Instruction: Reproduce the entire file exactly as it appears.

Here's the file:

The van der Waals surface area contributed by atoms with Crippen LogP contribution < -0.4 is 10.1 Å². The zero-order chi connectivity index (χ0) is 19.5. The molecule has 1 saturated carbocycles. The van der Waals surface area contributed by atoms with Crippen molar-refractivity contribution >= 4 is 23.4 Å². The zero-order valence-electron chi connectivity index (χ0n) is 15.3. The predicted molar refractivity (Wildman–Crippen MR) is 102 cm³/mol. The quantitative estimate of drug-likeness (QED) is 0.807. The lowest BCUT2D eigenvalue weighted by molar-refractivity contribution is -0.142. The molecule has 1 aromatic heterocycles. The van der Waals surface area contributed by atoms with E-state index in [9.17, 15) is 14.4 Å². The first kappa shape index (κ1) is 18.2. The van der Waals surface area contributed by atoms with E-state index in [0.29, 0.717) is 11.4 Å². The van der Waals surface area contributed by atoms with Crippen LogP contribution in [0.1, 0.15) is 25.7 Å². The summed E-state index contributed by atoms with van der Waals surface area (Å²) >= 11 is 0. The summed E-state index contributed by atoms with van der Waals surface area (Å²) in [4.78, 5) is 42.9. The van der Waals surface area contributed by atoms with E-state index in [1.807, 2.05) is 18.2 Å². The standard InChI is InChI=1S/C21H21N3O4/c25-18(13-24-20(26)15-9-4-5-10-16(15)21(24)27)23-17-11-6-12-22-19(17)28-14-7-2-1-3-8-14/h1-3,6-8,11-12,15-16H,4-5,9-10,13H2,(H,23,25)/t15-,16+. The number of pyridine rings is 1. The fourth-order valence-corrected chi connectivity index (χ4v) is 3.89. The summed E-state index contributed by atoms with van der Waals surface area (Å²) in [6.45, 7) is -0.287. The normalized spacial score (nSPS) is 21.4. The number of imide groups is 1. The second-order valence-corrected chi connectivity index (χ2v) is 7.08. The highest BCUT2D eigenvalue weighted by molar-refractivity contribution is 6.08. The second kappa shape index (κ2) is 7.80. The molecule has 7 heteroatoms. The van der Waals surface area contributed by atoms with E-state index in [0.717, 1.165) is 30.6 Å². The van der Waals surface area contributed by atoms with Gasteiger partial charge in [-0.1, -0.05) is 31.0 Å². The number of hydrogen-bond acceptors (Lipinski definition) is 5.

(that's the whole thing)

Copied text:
The van der Waals surface area contributed by atoms with Crippen LogP contribution < -0.4 is 10.1 Å². The zero-order chi connectivity index (χ0) is 19.5. The molecule has 1 saturated carbocycles. The van der Waals surface area contributed by atoms with Crippen molar-refractivity contribution >= 4 is 23.4 Å². The zero-order valence-electron chi connectivity index (χ0n) is 15.3. The predicted molar refractivity (Wildman–Crippen MR) is 102 cm³/mol. The quantitative estimate of drug-likeness (QED) is 0.807. The lowest BCUT2D eigenvalue weighted by molar-refractivity contribution is -0.142. The molecule has 1 aromatic heterocycles. The van der Waals surface area contributed by atoms with E-state index in [9.17, 15) is 14.4 Å². The first kappa shape index (κ1) is 18.2. The van der Waals surface area contributed by atoms with E-state index in [0.29, 0.717) is 11.4 Å². The van der Waals surface area contributed by atoms with Crippen LogP contribution in [0.1, 0.15) is 25.7 Å². The summed E-state index contributed by atoms with van der Waals surface area (Å²) >= 11 is 0. The summed E-state index contributed by atoms with van der Waals surface area (Å²) in [4.78, 5) is 42.9. The van der Waals surface area contributed by atoms with E-state index in [1.807, 2.05) is 18.2 Å². The standard InChI is InChI=1S/C21H21N3O4/c25-18(13-24-20(26)15-9-4-5-10-16(15)21(24)27)23-17-11-6-12-22-19(17)28-14-7-2-1-3-8-14/h1-3,6-8,11-12,15-16H,4-5,9-10,13H2,(H,23,25)/t15-,16+. The number of pyridine rings is 1. The fourth-order valence-corrected chi connectivity index (χ4v) is 3.89. The summed E-state index contributed by atoms with van der Waals surface area (Å²) in [6.45, 7) is -0.287. The normalized spacial score (nSPS) is 21.4. The number of imide groups is 1. The second-order valence-corrected chi connectivity index (χ2v) is 7.08. The highest BCUT2D eigenvalue weighted by molar-refractivity contribution is 6.08. The second kappa shape index (κ2) is 7.80. The molecule has 7 heteroatoms. The van der Waals surface area contributed by atoms with E-state index in [0.717, 1.165) is 30.6 Å². The van der Waals surface area contributed by atoms with Gasteiger partial charge in [-0.1, -0.05) is 31.0 Å². The number of hydrogen-bond acceptors (Lipinski definition) is 5.